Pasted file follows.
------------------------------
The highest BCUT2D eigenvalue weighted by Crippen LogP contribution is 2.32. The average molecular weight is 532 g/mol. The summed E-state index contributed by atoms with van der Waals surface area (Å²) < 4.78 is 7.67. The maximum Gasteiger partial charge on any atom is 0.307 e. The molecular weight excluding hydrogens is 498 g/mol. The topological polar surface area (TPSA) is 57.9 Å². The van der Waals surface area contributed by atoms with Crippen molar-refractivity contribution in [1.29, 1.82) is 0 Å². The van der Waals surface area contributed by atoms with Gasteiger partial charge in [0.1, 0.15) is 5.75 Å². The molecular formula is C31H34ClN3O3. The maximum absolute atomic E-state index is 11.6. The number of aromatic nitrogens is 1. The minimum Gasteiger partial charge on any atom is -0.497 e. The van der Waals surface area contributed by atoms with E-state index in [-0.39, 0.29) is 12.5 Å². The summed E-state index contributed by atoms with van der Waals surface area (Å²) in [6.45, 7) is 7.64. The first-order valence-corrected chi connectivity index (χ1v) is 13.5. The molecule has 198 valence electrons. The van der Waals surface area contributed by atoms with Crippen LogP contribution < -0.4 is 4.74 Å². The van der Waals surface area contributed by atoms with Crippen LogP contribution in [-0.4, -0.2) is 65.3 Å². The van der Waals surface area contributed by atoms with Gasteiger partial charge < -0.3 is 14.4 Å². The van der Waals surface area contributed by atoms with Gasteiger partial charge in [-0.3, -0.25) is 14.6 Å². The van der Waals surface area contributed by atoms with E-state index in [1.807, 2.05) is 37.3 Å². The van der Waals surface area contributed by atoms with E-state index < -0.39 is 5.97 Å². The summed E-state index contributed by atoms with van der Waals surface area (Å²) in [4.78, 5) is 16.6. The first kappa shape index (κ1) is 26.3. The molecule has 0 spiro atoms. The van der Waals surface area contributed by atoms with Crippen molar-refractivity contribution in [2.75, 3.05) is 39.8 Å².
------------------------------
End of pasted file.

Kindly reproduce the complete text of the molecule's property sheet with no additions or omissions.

The highest BCUT2D eigenvalue weighted by Crippen LogP contribution is 2.32. The average molecular weight is 532 g/mol. The summed E-state index contributed by atoms with van der Waals surface area (Å²) < 4.78 is 7.67. The maximum Gasteiger partial charge on any atom is 0.307 e. The molecular weight excluding hydrogens is 498 g/mol. The topological polar surface area (TPSA) is 57.9 Å². The van der Waals surface area contributed by atoms with Crippen molar-refractivity contribution in [1.29, 1.82) is 0 Å². The van der Waals surface area contributed by atoms with Gasteiger partial charge in [0.1, 0.15) is 5.75 Å². The molecular formula is C31H34ClN3O3. The maximum absolute atomic E-state index is 11.6. The number of aromatic nitrogens is 1. The minimum Gasteiger partial charge on any atom is -0.497 e. The van der Waals surface area contributed by atoms with E-state index in [-0.39, 0.29) is 12.5 Å². The summed E-state index contributed by atoms with van der Waals surface area (Å²) in [6.45, 7) is 7.64. The first-order valence-corrected chi connectivity index (χ1v) is 13.5. The molecule has 198 valence electrons. The van der Waals surface area contributed by atoms with Crippen LogP contribution < -0.4 is 4.74 Å². The van der Waals surface area contributed by atoms with Crippen LogP contribution in [-0.4, -0.2) is 65.3 Å². The van der Waals surface area contributed by atoms with Gasteiger partial charge < -0.3 is 14.4 Å². The van der Waals surface area contributed by atoms with Gasteiger partial charge in [-0.3, -0.25) is 14.6 Å². The van der Waals surface area contributed by atoms with E-state index in [1.807, 2.05) is 37.3 Å². The van der Waals surface area contributed by atoms with E-state index < -0.39 is 5.97 Å². The summed E-state index contributed by atoms with van der Waals surface area (Å²) in [4.78, 5) is 16.6. The first kappa shape index (κ1) is 26.3. The molecule has 0 spiro atoms. The van der Waals surface area contributed by atoms with Crippen molar-refractivity contribution in [2.75, 3.05) is 39.8 Å².